The Major League Baseball Players Association filed a grievance against the Miami Marlins, Oakland Athletics, Pittsburgh Pirates and Tampa Bay Rays, accusing the teams of failing to appropriately spend revenue-sharing money.
Union spokesman Chris Dahl, speaking Tuesday at the union's training camp for free agents, said the grievance was filed Friday. Union head Tony Clark declined to comment.
"We have received the complaint and believe it has no merit,'' Major League Baseball said in a statement.
If the case is not settled, it would proceed to a hearing before Mark Irvings, baseball's independent arbitrator. The grievance was first reported by the Tampa Bay Times.
Pirates President Frank Coonelly called the grievance "patently baseless'' and said the team spent revenue-sharing money consistent with the rules in baseball's labor contract.
"Our revenue-sharing receipts have decreased for seven consecutive seasons while our major league payroll has more than doubled over this same period,'' Coonelly said in a statement. "Our revenue-sharing receipts are now just a fraction of what we spend on major league payroll. We also have made significant investments in scouting, signing amateur players, our player development system and our baseball facilities.''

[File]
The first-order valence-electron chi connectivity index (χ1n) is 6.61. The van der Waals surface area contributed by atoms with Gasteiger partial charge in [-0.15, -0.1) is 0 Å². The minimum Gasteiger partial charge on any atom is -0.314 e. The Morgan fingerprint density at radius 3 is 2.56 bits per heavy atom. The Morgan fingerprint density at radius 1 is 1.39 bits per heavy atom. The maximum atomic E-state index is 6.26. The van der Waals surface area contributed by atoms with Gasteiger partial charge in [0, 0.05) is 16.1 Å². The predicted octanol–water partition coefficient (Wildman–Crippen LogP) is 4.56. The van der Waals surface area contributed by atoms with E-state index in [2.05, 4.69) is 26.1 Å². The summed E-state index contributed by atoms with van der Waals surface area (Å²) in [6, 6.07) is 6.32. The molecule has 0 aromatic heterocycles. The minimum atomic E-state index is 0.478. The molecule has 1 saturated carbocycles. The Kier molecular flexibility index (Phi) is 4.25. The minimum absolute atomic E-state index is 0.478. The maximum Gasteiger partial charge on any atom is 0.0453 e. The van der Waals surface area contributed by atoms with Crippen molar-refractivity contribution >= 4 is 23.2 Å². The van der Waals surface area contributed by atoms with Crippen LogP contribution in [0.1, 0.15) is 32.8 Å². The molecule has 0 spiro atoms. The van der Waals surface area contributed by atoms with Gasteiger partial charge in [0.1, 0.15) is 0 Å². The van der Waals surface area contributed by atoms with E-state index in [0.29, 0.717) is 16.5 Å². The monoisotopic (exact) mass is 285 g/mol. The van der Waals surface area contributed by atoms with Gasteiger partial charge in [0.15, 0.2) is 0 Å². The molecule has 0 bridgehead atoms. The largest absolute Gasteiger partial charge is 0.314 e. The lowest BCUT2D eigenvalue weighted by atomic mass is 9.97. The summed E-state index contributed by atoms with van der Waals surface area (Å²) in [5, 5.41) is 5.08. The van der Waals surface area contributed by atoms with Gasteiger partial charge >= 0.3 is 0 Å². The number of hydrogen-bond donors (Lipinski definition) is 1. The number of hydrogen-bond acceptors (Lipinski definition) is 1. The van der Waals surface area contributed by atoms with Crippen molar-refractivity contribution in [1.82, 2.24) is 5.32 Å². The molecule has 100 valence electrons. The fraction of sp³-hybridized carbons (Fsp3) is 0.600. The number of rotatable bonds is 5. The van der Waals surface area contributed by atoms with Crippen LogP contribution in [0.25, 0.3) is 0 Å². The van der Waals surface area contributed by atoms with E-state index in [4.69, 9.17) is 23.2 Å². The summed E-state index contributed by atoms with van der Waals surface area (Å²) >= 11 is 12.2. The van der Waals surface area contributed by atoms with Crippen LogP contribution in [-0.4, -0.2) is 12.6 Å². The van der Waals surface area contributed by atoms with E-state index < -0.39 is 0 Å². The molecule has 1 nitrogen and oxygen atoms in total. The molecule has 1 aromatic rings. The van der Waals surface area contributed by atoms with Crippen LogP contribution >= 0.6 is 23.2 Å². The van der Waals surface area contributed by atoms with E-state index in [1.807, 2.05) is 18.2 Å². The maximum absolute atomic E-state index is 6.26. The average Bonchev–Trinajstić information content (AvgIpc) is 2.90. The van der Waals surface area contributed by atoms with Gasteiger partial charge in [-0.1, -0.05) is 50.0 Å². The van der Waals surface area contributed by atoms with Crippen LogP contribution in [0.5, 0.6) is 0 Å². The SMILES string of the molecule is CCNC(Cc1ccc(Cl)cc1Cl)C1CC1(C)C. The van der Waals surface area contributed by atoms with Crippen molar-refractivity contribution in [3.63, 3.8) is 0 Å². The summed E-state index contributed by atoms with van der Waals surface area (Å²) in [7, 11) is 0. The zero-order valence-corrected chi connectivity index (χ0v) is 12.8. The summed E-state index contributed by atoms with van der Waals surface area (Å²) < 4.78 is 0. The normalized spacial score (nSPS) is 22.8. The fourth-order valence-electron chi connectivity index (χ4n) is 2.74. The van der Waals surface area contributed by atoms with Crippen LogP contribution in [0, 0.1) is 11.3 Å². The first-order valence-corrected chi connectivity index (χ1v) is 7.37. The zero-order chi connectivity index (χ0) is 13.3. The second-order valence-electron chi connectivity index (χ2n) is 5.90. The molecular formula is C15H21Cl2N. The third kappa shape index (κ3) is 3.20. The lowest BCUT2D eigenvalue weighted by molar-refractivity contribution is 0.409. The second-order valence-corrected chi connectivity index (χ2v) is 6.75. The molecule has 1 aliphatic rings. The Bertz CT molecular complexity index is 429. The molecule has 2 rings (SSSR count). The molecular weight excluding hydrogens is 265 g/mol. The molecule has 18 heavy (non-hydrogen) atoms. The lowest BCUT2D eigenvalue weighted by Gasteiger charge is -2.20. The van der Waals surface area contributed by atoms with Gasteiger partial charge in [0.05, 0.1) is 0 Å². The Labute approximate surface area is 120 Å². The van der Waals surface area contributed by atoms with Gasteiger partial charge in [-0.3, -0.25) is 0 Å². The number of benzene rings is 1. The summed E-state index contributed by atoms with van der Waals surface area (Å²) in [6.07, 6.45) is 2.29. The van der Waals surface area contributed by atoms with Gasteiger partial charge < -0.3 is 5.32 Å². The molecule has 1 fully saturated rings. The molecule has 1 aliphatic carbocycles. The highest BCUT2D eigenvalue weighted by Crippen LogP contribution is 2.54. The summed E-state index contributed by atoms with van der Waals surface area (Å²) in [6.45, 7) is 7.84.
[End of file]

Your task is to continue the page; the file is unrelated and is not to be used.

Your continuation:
Baseball's collective bargaining agreement states "each club shall use its revenue-sharing receipts ... in an effort to improve its performance on the field'' and prohibits use of that money to service debt related to franchise acquisition and service to debt not related to improving on-field performance.
The A's, Marlins and Rays did not immediately comment.
The Rays entered 2017 with a payroll of $69.5 million, which ended up at over $80 million when you factor in midseason trades. The opening day payroll for this year is projected to be at around $77 million if no other roster moves are made.
The Marlins raised their 40-man payroll from $38 million in 2009 to $47 million in 2010 to $62 million in 2011 to $90 million in 2012, the year Marlins Park opened. Miami cut back to $42 million in 2013.